Valerie June at the Academy of Music-February 6th, 2018

Valerie June at the Academy of Music on February 6th, 2018
Valerie June at the Academy of Music on February 6th, 2018

Valerie June with Sunny War

Academy of Music Theatre, Northampton, MA

February 6, 2018

Story and photos by Kelly D

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As a devoted listener of 93.9 the River in recent years, I have been introduced to a bunch of great tunes I might not have otherwise heard. “Shakedown” and “Astral Plane,” from Valerie June’s beautiful record The Order of Time, came to me in early 2017 via the radio and one of my dear friends. I couldn’t get over her voice- like a dagger made out of honey, a soulful twang that transcends age.

Sunny War and her possessed guitar

Valerie June and her opening act, a truly delightful character named Sunny War, brought their collective talents, humor, and lessons to a packed house at the Academy of Music. I had never heard of Sunny War but her self-effacing spirit and pickin’ fingers will keep me listening. She was experiencing a malfunctioning guitar for much of her set, remarking that it might be possessed, but powered through anyway. Her music seems to be like a cousin of Valerie June’s- roots with a shot of punk and soul. She announced to the audience that she decided to play a song that night that she hadn’t played in years, because “why bother practicing?” she asked wryly. War also mentioned also that she was a huge fan of Valerie June and was trying to keep her cool around her as to not freak the headliner out. Perfectly precious! “If I seem nervous, it’s not me- it’s the nerves”: another classic Sunny War one-liner. She finished her set with a moving rendition of “A Change is Gonna Come” by Sam Cooke and without ado departed the stage. What a sweetheart.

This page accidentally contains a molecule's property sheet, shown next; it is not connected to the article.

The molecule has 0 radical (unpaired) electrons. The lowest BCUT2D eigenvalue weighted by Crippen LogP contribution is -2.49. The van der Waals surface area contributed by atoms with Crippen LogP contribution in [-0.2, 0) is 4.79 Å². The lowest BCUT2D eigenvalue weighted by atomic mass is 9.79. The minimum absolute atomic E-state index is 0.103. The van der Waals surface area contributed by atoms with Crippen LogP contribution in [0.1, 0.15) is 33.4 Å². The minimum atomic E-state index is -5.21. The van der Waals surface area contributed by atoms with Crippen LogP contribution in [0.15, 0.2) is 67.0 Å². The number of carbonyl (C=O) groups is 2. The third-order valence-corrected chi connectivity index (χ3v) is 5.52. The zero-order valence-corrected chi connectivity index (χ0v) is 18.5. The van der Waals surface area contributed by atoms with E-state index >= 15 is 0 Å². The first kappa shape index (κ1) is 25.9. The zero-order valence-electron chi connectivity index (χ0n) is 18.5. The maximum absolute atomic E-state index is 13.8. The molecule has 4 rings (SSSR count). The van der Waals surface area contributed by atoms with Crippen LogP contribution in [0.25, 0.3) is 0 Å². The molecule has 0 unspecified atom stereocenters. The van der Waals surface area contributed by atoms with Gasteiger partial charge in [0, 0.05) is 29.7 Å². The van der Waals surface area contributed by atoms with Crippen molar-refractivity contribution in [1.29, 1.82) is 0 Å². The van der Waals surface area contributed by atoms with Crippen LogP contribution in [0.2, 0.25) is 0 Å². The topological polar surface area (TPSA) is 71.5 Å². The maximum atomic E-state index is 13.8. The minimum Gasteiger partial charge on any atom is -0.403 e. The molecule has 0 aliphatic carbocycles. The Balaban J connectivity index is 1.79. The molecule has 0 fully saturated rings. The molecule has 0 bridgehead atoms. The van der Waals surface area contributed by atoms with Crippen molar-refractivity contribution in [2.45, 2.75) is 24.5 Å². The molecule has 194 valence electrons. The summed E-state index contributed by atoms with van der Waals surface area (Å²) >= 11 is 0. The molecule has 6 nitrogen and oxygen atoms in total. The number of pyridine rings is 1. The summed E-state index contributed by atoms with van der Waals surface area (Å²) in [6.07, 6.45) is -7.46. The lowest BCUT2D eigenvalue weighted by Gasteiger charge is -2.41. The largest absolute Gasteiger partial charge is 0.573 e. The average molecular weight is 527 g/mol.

After a half-hour intermission, the star of the show came out onstage following her bandmates. Wearing her trademark Gorgon-esque pile of dreadlocks, a blazer, and blindingly glittery pants (and matching eyeliner), Valerie June voraciously complimented Sunny War, picked up her guitar, and introduced us to “Tennessee Time.”

For the rest of the concert I was basically a human version of the heart-eyes emoji. There is really something magical about Valerie June and her brand of music. It’s soul and gospel, but there’s rock and folk and country in there too. It’s hard to pin down, so don’t even try. Just let it wash over you. She shifted between playing guitar, banjo, and ukelele and shifted her hair around just as much. She played with her long, ropy locks, gathering them up and letting them cascade down her back, as she told us of the stories behind her songs, her upbringing in the South, and her own unique take on existence. “When everything goes perfectly,” she said quietly into the microphone, “you don’t question why. You just go between the moments.”

At times, while pouring her soul into her singing, Valerie June finger danced: she closed her eyes and let her hands climb an invisible ladder or wall, or gathered herself into her arms, or airplaned at the crowd with her arms akimbo. Her movements to the music reminded me of synesthesia- wherein the wires of the sensory parts of your brain get crossed and you hear images or taste colors- she was feeling the music physically move her.

The music within her

Valerie June and her band finished their set with “With You” and “Workin’ Woman Blues.” They then left the stage but came back within minutes to play a three-song encore. Before introducing the unassuming yet anthemic “Astral Plane,” the lady of the night gave us a powerful speech about the innate beauty we all possess: “We all have a light in us that we need to shine. And if we forget, we need to go into our closet and pull out the shiniest, sparkliest item and put it on.”

I got at once why she was wearing those pants. And considering I was wearing a sparkly gold tunic as my concert outfit- completely by happenstance- my dedication to looking flashy for the hell of it was 100% justified. Then she sang.

The night finished with her song “I Got Soul,” band introductions, and Valerie June simply sitting down in the middle of the stage while the men around her wailed on their respective instruments. Then, as quietly as she came to the stage, she said, “Thanks for the show. We’re gonna. . . go now.”

No, Valerie June, thank YOU for the show. And thank you for showing us your light.

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Check out the Live Music News and Facebook page for updates and announcements.